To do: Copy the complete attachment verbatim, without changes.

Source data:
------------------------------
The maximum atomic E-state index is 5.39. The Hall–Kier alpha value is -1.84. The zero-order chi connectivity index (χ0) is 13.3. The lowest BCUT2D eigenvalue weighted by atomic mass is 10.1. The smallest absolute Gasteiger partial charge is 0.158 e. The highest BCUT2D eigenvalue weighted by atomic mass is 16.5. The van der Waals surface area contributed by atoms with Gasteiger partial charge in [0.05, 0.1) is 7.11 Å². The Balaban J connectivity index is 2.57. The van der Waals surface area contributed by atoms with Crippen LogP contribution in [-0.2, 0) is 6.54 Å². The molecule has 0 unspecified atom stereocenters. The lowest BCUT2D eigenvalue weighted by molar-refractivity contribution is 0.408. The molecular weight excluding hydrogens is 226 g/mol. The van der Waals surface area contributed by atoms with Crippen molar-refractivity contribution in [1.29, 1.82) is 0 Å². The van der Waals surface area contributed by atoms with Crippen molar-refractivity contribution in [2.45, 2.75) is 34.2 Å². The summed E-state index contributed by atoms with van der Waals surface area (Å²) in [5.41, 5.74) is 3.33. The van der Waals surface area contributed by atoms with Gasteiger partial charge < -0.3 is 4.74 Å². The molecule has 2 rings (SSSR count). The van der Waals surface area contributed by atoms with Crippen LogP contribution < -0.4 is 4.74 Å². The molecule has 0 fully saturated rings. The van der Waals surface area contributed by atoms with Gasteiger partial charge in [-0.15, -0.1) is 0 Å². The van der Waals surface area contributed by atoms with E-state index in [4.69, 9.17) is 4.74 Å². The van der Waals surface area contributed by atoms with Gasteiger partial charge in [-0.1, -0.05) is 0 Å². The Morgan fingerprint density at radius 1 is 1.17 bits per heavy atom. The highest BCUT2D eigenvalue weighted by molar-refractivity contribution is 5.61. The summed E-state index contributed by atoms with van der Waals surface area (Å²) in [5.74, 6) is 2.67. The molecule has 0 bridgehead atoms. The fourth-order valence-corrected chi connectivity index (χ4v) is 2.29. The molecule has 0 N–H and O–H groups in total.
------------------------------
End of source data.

The maximum atomic E-state index is 5.39. The Hall–Kier alpha value is -1.84. The zero-order chi connectivity index (χ0) is 13.3. The lowest BCUT2D eigenvalue weighted by atomic mass is 10.1. The smallest absolute Gasteiger partial charge is 0.158 e. The highest BCUT2D eigenvalue weighted by atomic mass is 16.5. The van der Waals surface area contributed by atoms with Gasteiger partial charge in [0.05, 0.1) is 7.11 Å². The Balaban J connectivity index is 2.57. The van der Waals surface area contributed by atoms with Crippen LogP contribution in [-0.2, 0) is 6.54 Å². The molecule has 0 unspecified atom stereocenters. The lowest BCUT2D eigenvalue weighted by molar-refractivity contribution is 0.408. The molecular weight excluding hydrogens is 226 g/mol. The van der Waals surface area contributed by atoms with Crippen molar-refractivity contribution in [1.29, 1.82) is 0 Å². The van der Waals surface area contributed by atoms with Crippen molar-refractivity contribution in [2.45, 2.75) is 34.2 Å². The summed E-state index contributed by atoms with van der Waals surface area (Å²) in [5.41, 5.74) is 3.33. The van der Waals surface area contributed by atoms with Gasteiger partial charge < -0.3 is 4.74 Å². The molecule has 2 rings (SSSR count). The van der Waals surface area contributed by atoms with Crippen LogP contribution < -0.4 is 4.74 Å². The molecule has 0 fully saturated rings. The van der Waals surface area contributed by atoms with Gasteiger partial charge in [-0.15, -0.1) is 0 Å². The van der Waals surface area contributed by atoms with E-state index in [4.69, 9.17) is 4.74 Å². The van der Waals surface area contributed by atoms with Gasteiger partial charge in [-0.1, -0.05) is 0 Å². The Morgan fingerprint density at radius 1 is 1.17 bits per heavy atom. The highest BCUT2D eigenvalue weighted by molar-refractivity contribution is 5.61. The summed E-state index contributed by atoms with van der Waals surface area (Å²) in [5.74, 6) is 2.67. The molecule has 0 bridgehead atoms. The fourth-order valence-corrected chi connectivity index (χ4v) is 2.29. The molecule has 0 N–H and O–H groups in total.